In Isolation

james lyons

Alongside your crucifix and lighted candle (or lamp), place a world atlas.

If you do not have an atlas, write the name of as many countries you can recall and lay the list in the centre of your sacred space.

Giving thanks for this new day

God of the universe.
All life comes from you
and all nations are held in your loving embrace.
The pandemic that now holds us hostage
threatens the wellbeing and stability
of the whole world.
With the dawning of this new day
we place our trust in you.
Gather us under your protecting wings
that we might encourage one another
and work together to bring health, safety and peace.

Self-isolation signals a cut-off from many usual and normal contacts.

Social distancing affects every community – family, school, church, town, city, the entire nation, and internationally as well.

This is a terrible global phenomenon.

But perhaps it will bring blessings, as we all come to realise what makes life so precious and the aspects of living we have taken for granted or never really appreciated.

To begin, use some of this prayer time, and some of this day, to reflect on the tragedy of isolation – not simply your own, but the many ways in which people experience isolation: the imprisoned, refugees, social outcasts, the elderly abandoned by family, solo parents, the sick kept in isolation, a person or persons nobody wants anything to do with…

Here are some characters Jesus encountered who knew the pain of isolation: a Leper (Lk 5:12-16), the Gerasene Demoniac (Lk 8:26-39), Lazarus – at the gate of the rich man, (Lk 16:19-31), Zacchaeus (Lk 19:1-10).

There are many more, including Jesus himself; Peter and the other disciples, as a consequence of their abandoning Jesus (Matthew 26:56; Lk 22:54-62; Matthew 27:46).

  • Pray these episodes – each of them at different times during the day.  Note the ways in which these people were isolated.  You may like to look for other examples in the gospel narratives.  Note, too, the concern of Jesus to restore people to the community or to help the community to be more accepting of the isolated one.  Luke’s gospel is particularly concerned with the healing ministry of Jesus and the greatest healing happens when people are at peace with one another.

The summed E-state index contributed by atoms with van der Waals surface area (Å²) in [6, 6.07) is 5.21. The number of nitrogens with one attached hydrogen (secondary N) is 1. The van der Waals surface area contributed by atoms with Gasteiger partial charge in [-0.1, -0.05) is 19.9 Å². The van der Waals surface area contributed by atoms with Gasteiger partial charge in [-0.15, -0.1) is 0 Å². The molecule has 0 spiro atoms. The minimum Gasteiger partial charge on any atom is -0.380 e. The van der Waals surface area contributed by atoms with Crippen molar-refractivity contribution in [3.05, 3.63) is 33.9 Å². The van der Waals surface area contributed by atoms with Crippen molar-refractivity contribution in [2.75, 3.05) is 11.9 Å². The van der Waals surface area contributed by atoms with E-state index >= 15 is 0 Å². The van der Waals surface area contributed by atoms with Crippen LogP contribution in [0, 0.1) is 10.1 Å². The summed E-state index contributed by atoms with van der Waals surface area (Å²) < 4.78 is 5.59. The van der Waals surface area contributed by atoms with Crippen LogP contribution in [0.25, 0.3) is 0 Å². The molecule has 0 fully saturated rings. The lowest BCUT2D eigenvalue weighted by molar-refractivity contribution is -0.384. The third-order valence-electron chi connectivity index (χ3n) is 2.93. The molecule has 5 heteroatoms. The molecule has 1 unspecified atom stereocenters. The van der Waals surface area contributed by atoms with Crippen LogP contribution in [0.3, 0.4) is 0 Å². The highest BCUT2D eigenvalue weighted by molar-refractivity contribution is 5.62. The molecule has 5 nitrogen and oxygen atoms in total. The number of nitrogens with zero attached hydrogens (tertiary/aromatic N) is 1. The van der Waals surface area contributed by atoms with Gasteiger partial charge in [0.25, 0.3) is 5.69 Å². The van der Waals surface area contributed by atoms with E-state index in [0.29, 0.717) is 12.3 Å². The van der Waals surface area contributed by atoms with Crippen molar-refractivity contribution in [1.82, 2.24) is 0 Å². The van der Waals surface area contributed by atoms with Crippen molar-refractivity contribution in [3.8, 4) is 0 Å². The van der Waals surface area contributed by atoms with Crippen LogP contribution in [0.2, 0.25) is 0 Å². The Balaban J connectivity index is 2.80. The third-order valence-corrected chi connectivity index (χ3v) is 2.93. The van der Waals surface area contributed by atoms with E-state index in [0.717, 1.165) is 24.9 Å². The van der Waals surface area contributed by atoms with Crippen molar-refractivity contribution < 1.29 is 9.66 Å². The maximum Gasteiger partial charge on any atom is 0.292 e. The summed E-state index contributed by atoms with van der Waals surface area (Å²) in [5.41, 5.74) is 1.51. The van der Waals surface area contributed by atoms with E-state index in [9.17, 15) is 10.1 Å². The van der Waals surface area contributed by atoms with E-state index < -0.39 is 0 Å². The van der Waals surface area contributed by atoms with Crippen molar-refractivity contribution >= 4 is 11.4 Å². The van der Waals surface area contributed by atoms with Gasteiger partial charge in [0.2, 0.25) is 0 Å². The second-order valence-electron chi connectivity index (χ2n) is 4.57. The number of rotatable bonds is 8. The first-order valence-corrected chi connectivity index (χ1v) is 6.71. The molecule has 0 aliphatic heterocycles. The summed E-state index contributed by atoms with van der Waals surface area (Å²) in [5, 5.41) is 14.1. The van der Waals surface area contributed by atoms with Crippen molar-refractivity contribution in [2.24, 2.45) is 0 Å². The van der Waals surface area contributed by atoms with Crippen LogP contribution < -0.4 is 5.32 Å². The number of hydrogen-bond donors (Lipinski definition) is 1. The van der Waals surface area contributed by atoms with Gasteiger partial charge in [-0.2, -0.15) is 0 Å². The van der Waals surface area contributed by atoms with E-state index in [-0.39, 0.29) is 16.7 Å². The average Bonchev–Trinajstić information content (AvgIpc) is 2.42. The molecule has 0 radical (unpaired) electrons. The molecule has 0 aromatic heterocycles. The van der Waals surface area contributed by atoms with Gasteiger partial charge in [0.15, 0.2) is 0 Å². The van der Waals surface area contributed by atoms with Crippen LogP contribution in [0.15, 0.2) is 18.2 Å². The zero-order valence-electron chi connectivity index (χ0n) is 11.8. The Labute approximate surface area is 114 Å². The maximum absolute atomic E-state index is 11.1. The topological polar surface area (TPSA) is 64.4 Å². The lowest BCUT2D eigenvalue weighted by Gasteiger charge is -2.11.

• Using your atlas or list of countries, locate those most affected by Coronavirus.   Consider the amount of isolation affecting the people of these lands and the enormous changes occurring in lifestyle, commerce, transport, and day-to-day living.  Pray the following psalm with hope in your heart for healing, for increase in faith and for the strengthening of love between people, isolated or not.

Psalm 91

You who live in the shelter of the Most High,
who abide in the shade of the Almighty,
will say to the Lord, My refuge and my fortress;
my God in whom I trust.

For he will deliver you from the snare of the fowler
and from the deadly pestilence;
he will cover you with his pinions,
and under his wings you will find refuge…

You will not fear the terror of the night,
or the arrow that flies by day,
or the pestilence that stalks in darkness,
or the destruction that wastes at noonday…

For he will command his angels concerning you
to guard you in all your ways.
On their hands they will bear you up
so that you will not dash your foot against a stone…

Those who love me I will deliver;
I will protect those who know my name.
When they call to me I will answer them;
I will be with them in trouble.
I will rescue them and honour them…

Rosary Prayer: Pray the 5th Joyful Mystery – the Finding of the Child Jesus.

Jesus becomes “isolated” from the Nazareth “caravan” and is feared lost in Jerusalem.  Mary and Joseph search for him through a number of days.  Offer this Decade for all who are isolated or lost, and for those desperate to find them and to be reunited.

  • Keep contact with people you know to be isolated at this time through phone, email or other social media.  The Church has always regarded the “media” as gifts of God.  Well used, they can be life-savers and health-givers.  Be aware of how much you are now valuing the calls of those concerned for your welfare.

Wonder Counsellor

I give thanks for the many ways
you guide the skills of people to improve and
assist the ways we communicate with one another.
In this time of isolation
when physical contact needs to be avoided
we are blessed with electronic media to
enable support to be given
news to be known and
love to be shared.
May my gratitude continue
beyond this emergency
so that I never misuse any of your gifts.

If you have access to music, conclude by listening to a quiet, reflective piece.

Additional reading

News category: New Zealand.

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